NATIONAL
March 3, 2010 | By Richard Simon
Ronald Reagan is honored by, among other things, an airport, a freeway, an aircraft carrier and -- ironically for a critic of big government -- one of the biggest federal buildings in Washington. Now, some of the late president's admirers are launching a new effort to add another honor: printing his likeness on a $50 bill in place of Ulysses S. Grant's. In polls of presidential scholars, Reagan consistently outranks Grant, said Rep. Patrick T. McHenry (R-N.C.), who introduced legislation to make the change.
ENTERTAINMENT
December 25, 2009 | By Julia Keller
When she was 10, Joan Waugh did what millions of eager readers have done over the decades since its 1936 publication: She read Margaret Mitchell's "Gone With the Wind" again and again, admiring Scarlett O'Hara's resourcefulness and pluck, swooning over a handsome scalawag named Rhett Butler and savoring the novel's descriptions of the South's valiant, doomed struggle against the hated Yankees. Then Waugh grew up, physically and intellectually. She became a history professor at UCLA, writing books about 19th century America such as "Unsentimental Reformer: The Life of Josephine Shaw Lowell" (1998)
OPINION
June 18, 2004
I take issue with Lynne Foringer's June 14 letter, in which she states that Ulysses S. Grant is perhaps the least important person represented today on U.S. currency. Promoted to the rank of lieutenant general in 1864, a post not held since George Washington, Grant commanded the Union army in order to preserve the Union. "The rebels are our countrymen again," he told his staff during the surrender of Gen. Robert E. Lee. Without his military success, his generous and nonvindictive terms of surrender given to the Confederacy and his zeal as U.S. president to protect "citizens of every race and color" in the "peaceful enjoyment of the rights guaranteed to them by the Constitution," we would not be the present-day United States.
ENTERTAINMENT
June 11, 2003 | TIM RUTTEN
Americans will forgive their celebrities nearly anything but silence. Though she has made her life in politics, Hillary Rodham Clinton is every inch a product of that culture of celebrity, which -- like encroaching seawater -- has infiltrated and brackened the wells of our politics over these past few decades.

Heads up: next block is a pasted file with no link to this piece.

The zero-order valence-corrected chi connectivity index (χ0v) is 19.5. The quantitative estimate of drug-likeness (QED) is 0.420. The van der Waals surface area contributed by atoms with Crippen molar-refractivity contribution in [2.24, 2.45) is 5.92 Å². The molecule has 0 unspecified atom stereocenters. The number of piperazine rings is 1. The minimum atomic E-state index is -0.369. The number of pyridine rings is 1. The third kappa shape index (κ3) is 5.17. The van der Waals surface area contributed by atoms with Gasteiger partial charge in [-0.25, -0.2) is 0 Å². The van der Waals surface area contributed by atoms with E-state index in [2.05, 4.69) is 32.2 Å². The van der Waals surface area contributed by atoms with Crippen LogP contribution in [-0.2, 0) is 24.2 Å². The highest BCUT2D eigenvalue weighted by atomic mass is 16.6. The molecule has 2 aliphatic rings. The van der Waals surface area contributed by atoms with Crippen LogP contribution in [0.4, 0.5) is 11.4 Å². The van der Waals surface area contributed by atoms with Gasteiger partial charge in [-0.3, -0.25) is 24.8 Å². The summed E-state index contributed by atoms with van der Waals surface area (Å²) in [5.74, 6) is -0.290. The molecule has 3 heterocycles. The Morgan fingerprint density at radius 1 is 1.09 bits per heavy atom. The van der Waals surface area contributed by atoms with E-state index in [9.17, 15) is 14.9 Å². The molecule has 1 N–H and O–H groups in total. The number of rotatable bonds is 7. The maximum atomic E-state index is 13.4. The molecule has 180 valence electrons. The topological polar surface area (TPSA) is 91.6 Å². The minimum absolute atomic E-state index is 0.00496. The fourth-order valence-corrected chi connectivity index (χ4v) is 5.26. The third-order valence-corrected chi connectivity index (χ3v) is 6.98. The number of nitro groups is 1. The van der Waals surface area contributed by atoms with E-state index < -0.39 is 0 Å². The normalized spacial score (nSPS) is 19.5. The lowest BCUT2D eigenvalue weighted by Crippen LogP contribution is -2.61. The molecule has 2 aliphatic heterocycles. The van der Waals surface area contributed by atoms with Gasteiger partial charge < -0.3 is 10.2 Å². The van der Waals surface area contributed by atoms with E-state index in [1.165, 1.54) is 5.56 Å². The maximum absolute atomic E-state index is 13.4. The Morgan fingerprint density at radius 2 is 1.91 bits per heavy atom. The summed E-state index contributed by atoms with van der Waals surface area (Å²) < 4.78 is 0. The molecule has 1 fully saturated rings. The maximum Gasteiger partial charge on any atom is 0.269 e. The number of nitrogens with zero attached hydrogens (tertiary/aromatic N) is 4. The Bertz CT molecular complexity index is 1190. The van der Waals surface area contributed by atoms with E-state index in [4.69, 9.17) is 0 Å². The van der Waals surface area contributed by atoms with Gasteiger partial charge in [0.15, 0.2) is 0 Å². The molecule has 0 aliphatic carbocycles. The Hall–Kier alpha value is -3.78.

ENTERTAINMENT
May 4, 2002 | HOWARD ROSENBERG, TIMES STAFF WRITER
If asked to name the most popular U.S. figure of the 19th century, most Americans would probably answer Abraham Lincoln. Yet one after another, experts in a fine new PBS documentary hand that distinction to the man buried in Grant's tomb. The usual facile definition of Ulysses S. Grant as a gifted Civil War general and inept president is transcended in this two-part effort spanning four hours.
NEWS
June 28, 2000 | MIKE DOWNEY
Ulysses S. Grant was 46 when elected president of the United States for the first time, and only 54 upon leaving office. "Grant was a young guy, not that doughty face we know from a $50 bill," says Ev Ehrlich, the author of a new book about our 18th president. Bill Clinton was 46 when first elected, and will likewise be 54 come the next president's inauguration day.
NATIONAL
March 3, 2010 | By Richard Simon
Ronald Reagan is honored by, among other things, an airport, a freeway, an aircraft carrier and -- ironically for a critic of big government -- one of the biggest federal buildings in Washington. Now, some of the late president's admirers are launching a new effort to add another honor: printing his likeness on a $50 bill in place of Ulysses S. Grant's. In polls of presidential scholars, Reagan consistently outranks Grant, said Rep. Patrick T. McHenry (R-N.C.), who introduced legislation to make the change.
ENTERTAINMENT
May 20, 2012 | By Scott Martelle, Special to Tribune newspapers
A Disposition to Be Rich How a Small-Town Pastor's Son Ruined an American President, Brought on a Wall Street Crash, and Made Himself the Best-Hated Man in the United States Geoffrey C. Ward Alfred A. Knopf: 415 pp., $28.95. In 1863, the young Ferdinand Ward was alone with his mother in their parsonage in Geneseo, N.Y., his minister father and older brother both off to war and his older sister visiting relatives out of town. Diphtheria swept through the village, killing friends and neighbors, and each mail delivery carried the risk of disaster - would it include a notice that one of the Ward men had been killed?
CALIFORNIA | LOCAL
February 22, 1999
Richard Goodwin's Feb. 17 commentary on Lyndon B. Johnson suffers from selective amnesia. True, LBJ saw through the nation's despicable racist traditions and effected the passage of the great civil rights legislation from 1964-1967. But LBJ and his same cadre of advisors escalated the Vietnam War, and did so in a surreptitious manner, secretly paying for it with an inflation scourge that gutted the government's ability to carry out the Great Society programs. Truth be told, this nation never truly tried to end poverty, for if we did so it would end--the resources are there.
NEWS
October 16, 1994 | Associated Press
The descendants of President Ulysses S. Grant threatened Saturday to move the bodies of the Civil War hero and his wife out of Grant's Tomb unless the blighted site gets a multimillion-dollar renovation. The family, represented by the President's great-great-grandson, Ulysses Grant Dietz, delivered the same message to the National Park Service at a meeting Friday. The tomb, on Manhattan's Upper West Side, has become a magnet for the homeless, graffiti and drug use in recent years.
Los Angeles Times Articles
|